Danish officials are culling all farmed mink, which amounts to roughly 17 million animals, at an estimated financial loss of 5 billion kroner (£600m).

“The government has decided from a precautionary principle to take out all mink herds and simply kill the animals because we cannot control the transmission and we cannot be sure that this will not occur in the future too,” said Prof Kolmos.

Testing has been ramped up in north Jutland, while restrictions between the region and other parts of Denmark have been enforced to prevent further community transmission of the new strain.

The genome sequence of the cluster five variant has also today been released, allowing scientists across the world to take a closer at the new strain and acquire a greater understanding of its potential threat.

In the UK, all international travel to and from Denmark has been banned. British nationals or residents who are returning from the country, whether directly or indirectly, can still travel to the UK but must fully self-isolate along with all other members of their household.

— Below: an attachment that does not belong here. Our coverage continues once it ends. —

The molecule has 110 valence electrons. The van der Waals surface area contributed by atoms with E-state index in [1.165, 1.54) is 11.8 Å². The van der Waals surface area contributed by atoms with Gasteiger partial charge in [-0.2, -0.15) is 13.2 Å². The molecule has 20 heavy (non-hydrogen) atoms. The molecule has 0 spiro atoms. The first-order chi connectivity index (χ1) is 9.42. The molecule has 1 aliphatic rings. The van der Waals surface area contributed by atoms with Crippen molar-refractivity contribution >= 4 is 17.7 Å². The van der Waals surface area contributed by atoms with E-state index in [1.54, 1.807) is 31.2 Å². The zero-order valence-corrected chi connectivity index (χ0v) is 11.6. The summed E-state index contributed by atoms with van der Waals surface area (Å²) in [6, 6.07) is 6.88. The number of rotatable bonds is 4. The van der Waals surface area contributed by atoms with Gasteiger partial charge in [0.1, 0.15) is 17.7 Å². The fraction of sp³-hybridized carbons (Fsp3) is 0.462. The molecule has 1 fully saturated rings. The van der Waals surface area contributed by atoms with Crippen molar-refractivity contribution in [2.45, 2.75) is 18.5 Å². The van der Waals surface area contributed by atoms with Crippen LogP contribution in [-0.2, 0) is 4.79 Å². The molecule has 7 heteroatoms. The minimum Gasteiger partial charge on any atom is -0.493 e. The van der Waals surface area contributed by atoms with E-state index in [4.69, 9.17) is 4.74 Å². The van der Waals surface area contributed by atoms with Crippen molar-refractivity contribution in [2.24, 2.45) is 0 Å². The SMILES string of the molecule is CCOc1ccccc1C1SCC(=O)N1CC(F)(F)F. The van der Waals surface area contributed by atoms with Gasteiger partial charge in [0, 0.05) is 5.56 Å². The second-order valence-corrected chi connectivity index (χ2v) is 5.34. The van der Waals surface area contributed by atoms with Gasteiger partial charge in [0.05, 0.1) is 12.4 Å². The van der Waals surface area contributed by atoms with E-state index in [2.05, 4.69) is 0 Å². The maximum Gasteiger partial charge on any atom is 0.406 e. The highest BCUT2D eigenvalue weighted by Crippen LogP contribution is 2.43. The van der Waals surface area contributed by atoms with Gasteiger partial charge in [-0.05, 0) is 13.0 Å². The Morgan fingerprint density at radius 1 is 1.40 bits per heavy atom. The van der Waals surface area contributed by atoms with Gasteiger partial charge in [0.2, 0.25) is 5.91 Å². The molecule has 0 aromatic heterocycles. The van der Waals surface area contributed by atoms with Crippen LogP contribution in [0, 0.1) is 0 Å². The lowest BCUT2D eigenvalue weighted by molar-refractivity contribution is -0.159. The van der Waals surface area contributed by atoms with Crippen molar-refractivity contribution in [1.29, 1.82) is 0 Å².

Additionally, freight drivers who are not UK citizens and have been through Denmark in the last fortnight are warned they will be turned away from the British border.

Downing Street has meanwhile said there is no evidence to suggest that the mink strain has begun circulating in the UK population.

The prime minister’s official spokesperson said: “There are no fur farms in the UK so we’re not at risk in that regard. There's no evidence to suggest that this new strain is currently in the UK.”

Is there a genuine cause for concern?

At this stage, the picture is mixed. Virologists have said that mutations in the virus are to be expected, and that any jump into animals – as we’ve seen here – will accelerate these genetic changes.

Currently, it’s unclear what this new strain is really capable of. As well as the potential risk it poses to our vaccines, there is also the danger it could spill over into other animal populations, where it would likely undergo further mutation. However, the reality is that further evaluation of the data is needed before any firm conclusions can be drawn.

Authorities in Denmark have acted quickly in bid to halt any further spread of the virus from minks to humans, though at this stage the main source of transmission will be between people. Culling minks is therefore unlikely to make this variant disappear.

But while this development has sparked justifiable concern, there is confidence that this latest development won’t bring us back to square one in the fight against Covid-19. “It’s important not to panic,” says Prof Barrett. “The world has sequenced well over a hundred thousand viral genomes, and the mink mutations so far are extremely rare in people.”